Summary Written by a game developer and professor trained in architecture, An Architectural Approach to Level Design is one of the first books to integrate architectural and spatial design theory with the field of level design. It explores the principles of level design through the context and history of architecture. Now in its second edition, An Architectural Approach to Level Design presents architectural techniques and theories for you to use in your own work. The author connects architecture and level design in different ways that address the practical elements of how designers construct space and the experiential elements of how and why humans interact with that space. It also addresses industry issues like how to build interesting tutorial levels and how to use computer-generated level design systems without losing the player-focused design of handmade levels. Throughout the text, you will learn skills for spatial layout, evoking emotion through gamespaces, and creating better levels through architectural theory. FEATURES Presents case studies that offer insight on modern level design practices, methods, and tools Presents perspectives from industry designers, independent game developers, scientists, psychologists, and academics Explores how historical structures can teach us about good level design Shows how to use space to guide or elicit emotion from players Includes chapter exercises that encourage you to use principles from the chapter in digital prototypes, playtesting sessions, paper mock-ups, and design journals Bringing together topics in game design and architecture, this book helps you create better spaces for your games. Software independent, the book discusses tools and techniques that you can use in crafting your interactive worlds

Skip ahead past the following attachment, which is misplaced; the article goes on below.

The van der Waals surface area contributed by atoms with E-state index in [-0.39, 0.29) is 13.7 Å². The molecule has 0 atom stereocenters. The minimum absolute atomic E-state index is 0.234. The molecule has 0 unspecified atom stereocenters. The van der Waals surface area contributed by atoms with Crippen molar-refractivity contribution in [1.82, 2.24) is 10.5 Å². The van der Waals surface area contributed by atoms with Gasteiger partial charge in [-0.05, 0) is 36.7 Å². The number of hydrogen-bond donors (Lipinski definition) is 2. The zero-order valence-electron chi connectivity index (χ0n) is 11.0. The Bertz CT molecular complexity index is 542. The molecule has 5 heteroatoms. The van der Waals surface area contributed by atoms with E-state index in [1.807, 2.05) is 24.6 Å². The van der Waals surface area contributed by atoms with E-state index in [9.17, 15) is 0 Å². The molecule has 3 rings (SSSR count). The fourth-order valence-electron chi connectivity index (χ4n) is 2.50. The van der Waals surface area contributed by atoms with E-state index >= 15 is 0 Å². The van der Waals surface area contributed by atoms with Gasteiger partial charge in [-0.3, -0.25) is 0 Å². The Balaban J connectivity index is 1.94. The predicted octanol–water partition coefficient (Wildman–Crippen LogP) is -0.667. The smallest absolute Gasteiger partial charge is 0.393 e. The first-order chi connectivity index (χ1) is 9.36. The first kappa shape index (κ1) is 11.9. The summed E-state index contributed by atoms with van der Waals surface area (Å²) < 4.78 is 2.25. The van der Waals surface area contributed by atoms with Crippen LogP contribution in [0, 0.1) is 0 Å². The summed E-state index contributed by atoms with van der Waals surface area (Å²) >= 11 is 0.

Bibliography Includes bibliographical references and index
Notes Description based on print version record
Subject Level design (Computer science)
Software architecture.
COMPUTERS -- Computer Graphics -- Game Programming & Design.
Level design (Computer science)
Software architecture
Form Electronic book
LC no. 2020693665
ISBN 9781351116282